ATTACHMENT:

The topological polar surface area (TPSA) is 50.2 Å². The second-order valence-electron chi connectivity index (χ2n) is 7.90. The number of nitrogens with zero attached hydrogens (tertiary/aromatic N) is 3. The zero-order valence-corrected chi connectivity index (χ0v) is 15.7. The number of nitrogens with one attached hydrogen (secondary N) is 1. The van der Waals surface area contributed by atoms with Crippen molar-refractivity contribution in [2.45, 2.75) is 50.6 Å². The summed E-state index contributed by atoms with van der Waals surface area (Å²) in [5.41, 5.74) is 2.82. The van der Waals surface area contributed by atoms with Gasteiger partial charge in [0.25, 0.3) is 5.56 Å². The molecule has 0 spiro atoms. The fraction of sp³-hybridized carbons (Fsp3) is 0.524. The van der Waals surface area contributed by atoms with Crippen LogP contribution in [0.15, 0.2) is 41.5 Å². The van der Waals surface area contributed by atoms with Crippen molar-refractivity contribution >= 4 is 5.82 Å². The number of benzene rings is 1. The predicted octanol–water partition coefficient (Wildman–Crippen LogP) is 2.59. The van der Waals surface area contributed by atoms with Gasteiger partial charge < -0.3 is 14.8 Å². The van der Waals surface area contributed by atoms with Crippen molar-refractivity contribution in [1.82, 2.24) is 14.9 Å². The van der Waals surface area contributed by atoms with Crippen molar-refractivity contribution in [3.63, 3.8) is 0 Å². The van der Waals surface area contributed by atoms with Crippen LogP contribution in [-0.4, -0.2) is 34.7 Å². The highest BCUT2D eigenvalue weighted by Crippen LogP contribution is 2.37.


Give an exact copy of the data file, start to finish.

The topological polar surface area (TPSA) is 50.2 Å². The second-order valence-electron chi connectivity index (χ2n) is 7.90. The number of nitrogens with zero attached hydrogens (tertiary/aromatic N) is 3. The zero-order valence-corrected chi connectivity index (χ0v) is 15.7. The number of nitrogens with one attached hydrogen (secondary N) is 1. The van der Waals surface area contributed by atoms with Crippen molar-refractivity contribution in [2.45, 2.75) is 50.6 Å². The summed E-state index contributed by atoms with van der Waals surface area (Å²) in [5.41, 5.74) is 2.82. The van der Waals surface area contributed by atoms with Gasteiger partial charge in [0.25, 0.3) is 5.56 Å². The molecule has 0 spiro atoms. The fraction of sp³-hybridized carbons (Fsp3) is 0.524. The van der Waals surface area contributed by atoms with Crippen LogP contribution in [0.15, 0.2) is 41.5 Å². The van der Waals surface area contributed by atoms with Crippen molar-refractivity contribution >= 4 is 5.82 Å². The number of benzene rings is 1. The predicted octanol–water partition coefficient (Wildman–Crippen LogP) is 2.59. The van der Waals surface area contributed by atoms with Gasteiger partial charge < -0.3 is 14.8 Å². The van der Waals surface area contributed by atoms with Crippen molar-refractivity contribution in [1.82, 2.24) is 14.9 Å². The van der Waals surface area contributed by atoms with Crippen molar-refractivity contribution in [3.63, 3.8) is 0 Å². The van der Waals surface area contributed by atoms with Crippen LogP contribution in [-0.4, -0.2) is 34.7 Å². The highest BCUT2D eigenvalue weighted by Crippen LogP contribution is 2.37.